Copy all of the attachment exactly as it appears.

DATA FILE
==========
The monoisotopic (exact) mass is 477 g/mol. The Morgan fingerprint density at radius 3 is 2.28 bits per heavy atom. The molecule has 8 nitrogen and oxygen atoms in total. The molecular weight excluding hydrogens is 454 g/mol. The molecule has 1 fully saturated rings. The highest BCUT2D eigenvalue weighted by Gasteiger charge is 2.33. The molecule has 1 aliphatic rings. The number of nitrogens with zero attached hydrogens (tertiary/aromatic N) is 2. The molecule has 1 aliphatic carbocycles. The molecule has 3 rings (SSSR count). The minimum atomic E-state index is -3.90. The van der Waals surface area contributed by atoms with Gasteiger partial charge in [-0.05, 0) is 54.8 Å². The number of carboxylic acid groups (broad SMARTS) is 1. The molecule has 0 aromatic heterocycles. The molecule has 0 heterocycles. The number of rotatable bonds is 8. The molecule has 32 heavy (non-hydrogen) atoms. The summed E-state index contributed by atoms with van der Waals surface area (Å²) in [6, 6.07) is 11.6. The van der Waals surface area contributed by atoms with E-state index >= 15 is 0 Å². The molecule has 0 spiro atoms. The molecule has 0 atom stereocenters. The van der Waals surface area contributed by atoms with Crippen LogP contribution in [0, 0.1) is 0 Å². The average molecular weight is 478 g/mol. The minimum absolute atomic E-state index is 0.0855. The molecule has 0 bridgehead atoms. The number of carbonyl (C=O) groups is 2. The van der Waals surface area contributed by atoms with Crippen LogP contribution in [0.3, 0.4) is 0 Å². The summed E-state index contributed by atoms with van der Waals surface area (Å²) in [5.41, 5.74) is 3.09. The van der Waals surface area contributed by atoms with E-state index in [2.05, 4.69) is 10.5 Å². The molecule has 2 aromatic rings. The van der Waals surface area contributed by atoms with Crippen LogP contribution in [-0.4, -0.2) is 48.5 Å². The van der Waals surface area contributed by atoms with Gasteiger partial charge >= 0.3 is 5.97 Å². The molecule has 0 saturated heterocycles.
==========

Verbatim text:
The monoisotopic (exact) mass is 477 g/mol. The Morgan fingerprint density at radius 3 is 2.28 bits per heavy atom. The molecule has 8 nitrogen and oxygen atoms in total. The molecular weight excluding hydrogens is 454 g/mol. The molecule has 1 fully saturated rings. The highest BCUT2D eigenvalue weighted by Gasteiger charge is 2.33. The molecule has 1 aliphatic rings. The number of nitrogens with zero attached hydrogens (tertiary/aromatic N) is 2. The molecule has 1 aliphatic carbocycles. The molecule has 3 rings (SSSR count). The minimum atomic E-state index is -3.90. The van der Waals surface area contributed by atoms with Gasteiger partial charge in [-0.05, 0) is 54.8 Å². The number of carboxylic acid groups (broad SMARTS) is 1. The molecule has 0 aromatic heterocycles. The molecule has 0 heterocycles. The number of rotatable bonds is 8. The molecule has 32 heavy (non-hydrogen) atoms. The summed E-state index contributed by atoms with van der Waals surface area (Å²) in [6, 6.07) is 11.6. The van der Waals surface area contributed by atoms with E-state index >= 15 is 0 Å². The molecule has 0 spiro atoms. The molecule has 0 atom stereocenters. The van der Waals surface area contributed by atoms with Crippen LogP contribution in [0, 0.1) is 0 Å². The average molecular weight is 478 g/mol. The minimum absolute atomic E-state index is 0.0855. The molecule has 0 bridgehead atoms. The number of carbonyl (C=O) groups is 2. The van der Waals surface area contributed by atoms with Crippen LogP contribution in [0.3, 0.4) is 0 Å². The summed E-state index contributed by atoms with van der Waals surface area (Å²) in [5.41, 5.74) is 3.09. The van der Waals surface area contributed by atoms with E-state index in [2.05, 4.69) is 10.5 Å². The molecule has 2 aromatic rings. The van der Waals surface area contributed by atoms with Crippen LogP contribution in [-0.4, -0.2) is 48.5 Å². The van der Waals surface area contributed by atoms with Gasteiger partial charge >= 0.3 is 5.97 Å². The molecule has 0 saturated heterocycles.